Reynolds Woodcock, a master dressmaker (Daniel Day-Lewis), encounters Alma, a young woman (Vicky Krieps) who becomes his lover and muse. Their relationship goes through several twists and turns as his exacting nature clashes with her strong will.
The opening establishing shots are a sight to behold, setting the pace and tone of the film in a few clever, carefully picked shots. No clunky exposition to be seen here, every cut is like stepping deeper into Woodcock’s life until you are fully immersed.
Just like a Woodcock dress, Phantom Thread is a work of staggering beauty and obsessive detail. It is clear that every word, every sound and every frame has been pored over, and the result is not an overworked mess but an elegant and attractive film.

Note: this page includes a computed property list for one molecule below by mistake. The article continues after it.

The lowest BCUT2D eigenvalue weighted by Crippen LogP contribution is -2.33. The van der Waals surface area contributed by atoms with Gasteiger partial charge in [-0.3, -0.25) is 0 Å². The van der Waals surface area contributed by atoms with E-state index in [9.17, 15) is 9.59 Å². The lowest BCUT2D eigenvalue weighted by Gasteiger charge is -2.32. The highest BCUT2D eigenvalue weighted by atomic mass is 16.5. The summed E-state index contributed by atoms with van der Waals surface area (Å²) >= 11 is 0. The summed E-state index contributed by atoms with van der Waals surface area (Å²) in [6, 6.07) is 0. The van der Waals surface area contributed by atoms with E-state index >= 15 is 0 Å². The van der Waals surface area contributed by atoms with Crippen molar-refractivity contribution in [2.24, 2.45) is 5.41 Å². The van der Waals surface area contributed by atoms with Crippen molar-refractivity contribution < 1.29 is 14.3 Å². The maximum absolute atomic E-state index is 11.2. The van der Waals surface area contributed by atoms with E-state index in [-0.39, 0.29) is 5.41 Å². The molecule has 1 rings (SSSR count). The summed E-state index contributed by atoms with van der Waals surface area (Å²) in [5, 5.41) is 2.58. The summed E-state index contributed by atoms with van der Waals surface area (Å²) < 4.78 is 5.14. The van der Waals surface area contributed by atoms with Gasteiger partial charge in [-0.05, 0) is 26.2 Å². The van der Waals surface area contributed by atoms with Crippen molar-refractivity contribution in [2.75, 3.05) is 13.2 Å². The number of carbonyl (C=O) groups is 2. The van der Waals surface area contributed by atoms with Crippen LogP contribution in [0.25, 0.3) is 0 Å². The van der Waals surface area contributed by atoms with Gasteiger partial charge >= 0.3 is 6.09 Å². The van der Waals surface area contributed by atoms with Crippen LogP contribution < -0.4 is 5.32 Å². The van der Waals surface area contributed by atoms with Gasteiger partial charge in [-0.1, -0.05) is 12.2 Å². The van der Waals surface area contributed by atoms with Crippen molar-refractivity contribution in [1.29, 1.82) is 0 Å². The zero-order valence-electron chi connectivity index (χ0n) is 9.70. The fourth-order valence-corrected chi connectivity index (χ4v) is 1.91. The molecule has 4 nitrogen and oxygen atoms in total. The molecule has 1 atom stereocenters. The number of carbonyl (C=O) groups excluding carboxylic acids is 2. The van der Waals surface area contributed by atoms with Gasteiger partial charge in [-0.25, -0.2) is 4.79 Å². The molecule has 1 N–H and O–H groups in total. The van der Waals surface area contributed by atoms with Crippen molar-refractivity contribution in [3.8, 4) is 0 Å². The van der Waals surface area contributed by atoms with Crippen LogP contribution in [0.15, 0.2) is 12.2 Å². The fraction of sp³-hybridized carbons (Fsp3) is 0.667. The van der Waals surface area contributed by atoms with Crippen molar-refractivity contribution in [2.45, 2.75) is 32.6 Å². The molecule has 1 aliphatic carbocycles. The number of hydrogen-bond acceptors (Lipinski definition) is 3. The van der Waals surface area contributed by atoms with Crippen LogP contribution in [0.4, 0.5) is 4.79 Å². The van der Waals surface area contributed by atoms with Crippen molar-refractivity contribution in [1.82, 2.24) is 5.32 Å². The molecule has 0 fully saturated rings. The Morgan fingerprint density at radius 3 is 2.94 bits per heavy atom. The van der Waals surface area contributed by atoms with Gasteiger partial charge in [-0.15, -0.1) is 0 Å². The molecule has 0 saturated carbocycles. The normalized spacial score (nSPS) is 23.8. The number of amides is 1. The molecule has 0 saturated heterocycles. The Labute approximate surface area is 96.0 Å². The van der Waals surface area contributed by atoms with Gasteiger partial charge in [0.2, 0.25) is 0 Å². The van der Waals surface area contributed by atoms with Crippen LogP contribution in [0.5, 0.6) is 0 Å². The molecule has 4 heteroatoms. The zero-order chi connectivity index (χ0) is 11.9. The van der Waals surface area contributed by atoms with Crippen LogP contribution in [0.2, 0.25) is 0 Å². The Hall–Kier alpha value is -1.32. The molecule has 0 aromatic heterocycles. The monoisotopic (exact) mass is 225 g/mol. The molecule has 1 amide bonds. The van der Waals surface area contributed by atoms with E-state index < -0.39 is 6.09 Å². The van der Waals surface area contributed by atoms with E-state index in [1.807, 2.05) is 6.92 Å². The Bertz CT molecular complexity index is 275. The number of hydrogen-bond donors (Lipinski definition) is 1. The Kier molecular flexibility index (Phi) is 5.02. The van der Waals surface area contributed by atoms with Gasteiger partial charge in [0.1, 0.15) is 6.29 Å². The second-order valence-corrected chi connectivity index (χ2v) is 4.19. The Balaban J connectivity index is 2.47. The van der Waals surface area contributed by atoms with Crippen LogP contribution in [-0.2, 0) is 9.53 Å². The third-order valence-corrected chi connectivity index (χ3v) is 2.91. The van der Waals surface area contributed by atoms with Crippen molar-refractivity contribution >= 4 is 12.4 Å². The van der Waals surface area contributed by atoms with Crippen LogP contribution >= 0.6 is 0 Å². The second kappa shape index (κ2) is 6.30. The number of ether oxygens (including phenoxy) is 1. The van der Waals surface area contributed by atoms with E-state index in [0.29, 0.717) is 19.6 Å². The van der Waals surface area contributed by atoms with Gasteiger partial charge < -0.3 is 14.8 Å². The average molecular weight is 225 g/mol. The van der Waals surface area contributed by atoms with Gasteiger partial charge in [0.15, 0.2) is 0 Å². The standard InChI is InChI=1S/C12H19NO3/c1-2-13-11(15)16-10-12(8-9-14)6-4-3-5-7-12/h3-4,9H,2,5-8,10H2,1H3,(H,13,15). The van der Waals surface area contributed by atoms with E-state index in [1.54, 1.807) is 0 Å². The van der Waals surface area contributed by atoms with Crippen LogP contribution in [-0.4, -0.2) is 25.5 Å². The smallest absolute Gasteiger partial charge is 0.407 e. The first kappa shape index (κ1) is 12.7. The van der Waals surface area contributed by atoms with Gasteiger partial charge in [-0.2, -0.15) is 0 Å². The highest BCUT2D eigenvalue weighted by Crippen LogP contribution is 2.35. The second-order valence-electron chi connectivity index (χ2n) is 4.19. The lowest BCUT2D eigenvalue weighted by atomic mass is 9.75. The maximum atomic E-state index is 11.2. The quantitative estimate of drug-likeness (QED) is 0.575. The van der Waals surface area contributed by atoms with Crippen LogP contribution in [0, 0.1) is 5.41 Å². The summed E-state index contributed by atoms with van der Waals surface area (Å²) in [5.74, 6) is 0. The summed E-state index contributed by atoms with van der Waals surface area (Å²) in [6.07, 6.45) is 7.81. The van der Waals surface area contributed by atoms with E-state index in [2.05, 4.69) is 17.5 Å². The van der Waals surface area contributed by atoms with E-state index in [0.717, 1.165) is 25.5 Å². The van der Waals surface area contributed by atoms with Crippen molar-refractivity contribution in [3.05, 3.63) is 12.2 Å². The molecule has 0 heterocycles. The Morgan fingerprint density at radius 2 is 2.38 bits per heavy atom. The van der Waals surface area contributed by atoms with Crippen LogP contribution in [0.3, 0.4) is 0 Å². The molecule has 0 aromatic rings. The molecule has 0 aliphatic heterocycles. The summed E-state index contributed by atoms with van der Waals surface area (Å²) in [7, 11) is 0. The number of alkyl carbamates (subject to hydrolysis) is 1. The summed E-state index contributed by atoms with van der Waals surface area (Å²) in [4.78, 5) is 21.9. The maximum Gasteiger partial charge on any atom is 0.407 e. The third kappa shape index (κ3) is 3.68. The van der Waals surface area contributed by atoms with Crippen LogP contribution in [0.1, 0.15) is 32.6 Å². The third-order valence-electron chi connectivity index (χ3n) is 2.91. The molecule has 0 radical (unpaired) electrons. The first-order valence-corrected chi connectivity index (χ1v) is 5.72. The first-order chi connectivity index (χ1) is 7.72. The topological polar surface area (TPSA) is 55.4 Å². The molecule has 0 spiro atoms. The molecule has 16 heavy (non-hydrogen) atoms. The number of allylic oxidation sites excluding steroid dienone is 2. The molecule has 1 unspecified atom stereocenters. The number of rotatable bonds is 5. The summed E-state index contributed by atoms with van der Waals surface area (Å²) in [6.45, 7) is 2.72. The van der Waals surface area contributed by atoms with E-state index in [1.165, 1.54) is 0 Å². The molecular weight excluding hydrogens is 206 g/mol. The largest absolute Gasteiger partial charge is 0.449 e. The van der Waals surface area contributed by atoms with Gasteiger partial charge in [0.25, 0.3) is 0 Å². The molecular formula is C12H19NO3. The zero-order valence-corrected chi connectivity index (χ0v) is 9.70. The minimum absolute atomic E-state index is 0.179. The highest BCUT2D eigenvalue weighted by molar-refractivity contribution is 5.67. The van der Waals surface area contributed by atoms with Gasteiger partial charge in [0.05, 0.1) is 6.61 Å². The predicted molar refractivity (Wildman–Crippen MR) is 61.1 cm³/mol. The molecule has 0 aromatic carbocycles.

Jonny Greenwood’s score is spellbinding and evocative. Every performance is nuanced but magnetic. The screenplay takes us on a journey but never tries to exploit the audience for tears. The dynamic between the characters keeps us guessing and re-evaluating what we think we know.
Paul Thomas Anderson seems unable to make bad films, and this is yet another inspired masterwork. It takes real confidence to make a film like this - Phantom Thread is quite a change from his usual fare - and only someone at the very top of their game could make it work. A must see, and possibly one for the ages.